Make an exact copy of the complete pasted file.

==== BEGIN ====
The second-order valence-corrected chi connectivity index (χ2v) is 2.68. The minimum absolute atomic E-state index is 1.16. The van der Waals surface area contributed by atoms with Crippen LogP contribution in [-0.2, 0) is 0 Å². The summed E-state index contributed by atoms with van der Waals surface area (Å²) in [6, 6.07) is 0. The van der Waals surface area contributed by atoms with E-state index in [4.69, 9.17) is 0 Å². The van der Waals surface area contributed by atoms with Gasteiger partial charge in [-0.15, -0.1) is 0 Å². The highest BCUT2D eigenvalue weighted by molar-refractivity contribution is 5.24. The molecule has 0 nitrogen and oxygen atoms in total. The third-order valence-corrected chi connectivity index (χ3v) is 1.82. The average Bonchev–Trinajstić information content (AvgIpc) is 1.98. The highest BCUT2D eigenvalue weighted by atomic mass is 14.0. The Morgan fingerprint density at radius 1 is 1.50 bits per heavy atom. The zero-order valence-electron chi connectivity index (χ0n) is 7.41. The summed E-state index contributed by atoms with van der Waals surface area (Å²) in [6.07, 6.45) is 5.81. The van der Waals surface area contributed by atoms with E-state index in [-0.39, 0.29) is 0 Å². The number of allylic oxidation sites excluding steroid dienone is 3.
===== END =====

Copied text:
The second-order valence-corrected chi connectivity index (χ2v) is 2.68. The minimum absolute atomic E-state index is 1.16. The van der Waals surface area contributed by atoms with Crippen LogP contribution in [-0.2, 0) is 0 Å². The summed E-state index contributed by atoms with van der Waals surface area (Å²) in [6, 6.07) is 0. The van der Waals surface area contributed by atoms with E-state index in [4.69, 9.17) is 0 Å². The van der Waals surface area contributed by atoms with Gasteiger partial charge in [-0.15, -0.1) is 0 Å². The highest BCUT2D eigenvalue weighted by molar-refractivity contribution is 5.24. The molecule has 0 nitrogen and oxygen atoms in total. The third-order valence-corrected chi connectivity index (χ3v) is 1.82. The average Bonchev–Trinajstić information content (AvgIpc) is 1.98. The highest BCUT2D eigenvalue weighted by atomic mass is 14.0. The Morgan fingerprint density at radius 1 is 1.50 bits per heavy atom. The zero-order valence-electron chi connectivity index (χ0n) is 7.41. The summed E-state index contributed by atoms with van der Waals surface area (Å²) in [6.07, 6.45) is 5.81. The van der Waals surface area contributed by atoms with E-state index in [-0.39, 0.29) is 0 Å². The number of allylic oxidation sites excluding steroid dienone is 3.